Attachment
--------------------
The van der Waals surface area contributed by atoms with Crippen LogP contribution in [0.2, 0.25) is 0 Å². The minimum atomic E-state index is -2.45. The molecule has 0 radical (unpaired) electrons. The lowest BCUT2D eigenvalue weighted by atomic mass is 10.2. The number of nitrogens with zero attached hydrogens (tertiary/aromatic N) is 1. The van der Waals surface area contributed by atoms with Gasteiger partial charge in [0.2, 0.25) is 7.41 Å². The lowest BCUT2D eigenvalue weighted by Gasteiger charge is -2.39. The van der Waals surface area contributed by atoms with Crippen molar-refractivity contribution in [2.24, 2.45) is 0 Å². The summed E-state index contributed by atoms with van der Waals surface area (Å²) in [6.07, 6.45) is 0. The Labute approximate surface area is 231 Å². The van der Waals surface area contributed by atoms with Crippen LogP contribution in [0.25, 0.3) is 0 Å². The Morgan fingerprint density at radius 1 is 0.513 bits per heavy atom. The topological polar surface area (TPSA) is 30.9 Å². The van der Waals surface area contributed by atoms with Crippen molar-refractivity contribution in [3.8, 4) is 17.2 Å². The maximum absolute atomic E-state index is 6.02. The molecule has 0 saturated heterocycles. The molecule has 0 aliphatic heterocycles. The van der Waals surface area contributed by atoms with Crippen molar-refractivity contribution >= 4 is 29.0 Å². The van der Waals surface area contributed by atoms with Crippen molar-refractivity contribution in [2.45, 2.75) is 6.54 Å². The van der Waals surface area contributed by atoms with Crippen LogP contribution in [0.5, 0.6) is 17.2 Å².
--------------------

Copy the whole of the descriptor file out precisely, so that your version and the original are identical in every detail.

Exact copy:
The van der Waals surface area contributed by atoms with Crippen LogP contribution in [0.2, 0.25) is 0 Å². The minimum atomic E-state index is -2.45. The molecule has 0 radical (unpaired) electrons. The lowest BCUT2D eigenvalue weighted by atomic mass is 10.2. The number of nitrogens with zero attached hydrogens (tertiary/aromatic N) is 1. The van der Waals surface area contributed by atoms with Gasteiger partial charge in [0.2, 0.25) is 7.41 Å². The lowest BCUT2D eigenvalue weighted by Gasteiger charge is -2.39. The van der Waals surface area contributed by atoms with Crippen molar-refractivity contribution in [2.24, 2.45) is 0 Å². The summed E-state index contributed by atoms with van der Waals surface area (Å²) in [6.07, 6.45) is 0. The Labute approximate surface area is 231 Å². The van der Waals surface area contributed by atoms with Crippen LogP contribution in [0.25, 0.3) is 0 Å². The Morgan fingerprint density at radius 1 is 0.513 bits per heavy atom. The topological polar surface area (TPSA) is 30.9 Å². The van der Waals surface area contributed by atoms with Crippen molar-refractivity contribution in [3.8, 4) is 17.2 Å². The maximum absolute atomic E-state index is 6.02. The molecule has 0 saturated heterocycles. The molecule has 0 aliphatic heterocycles. The van der Waals surface area contributed by atoms with Crippen molar-refractivity contribution >= 4 is 29.0 Å². The van der Waals surface area contributed by atoms with Crippen molar-refractivity contribution in [2.45, 2.75) is 6.54 Å². The van der Waals surface area contributed by atoms with Crippen LogP contribution in [0.5, 0.6) is 17.2 Å².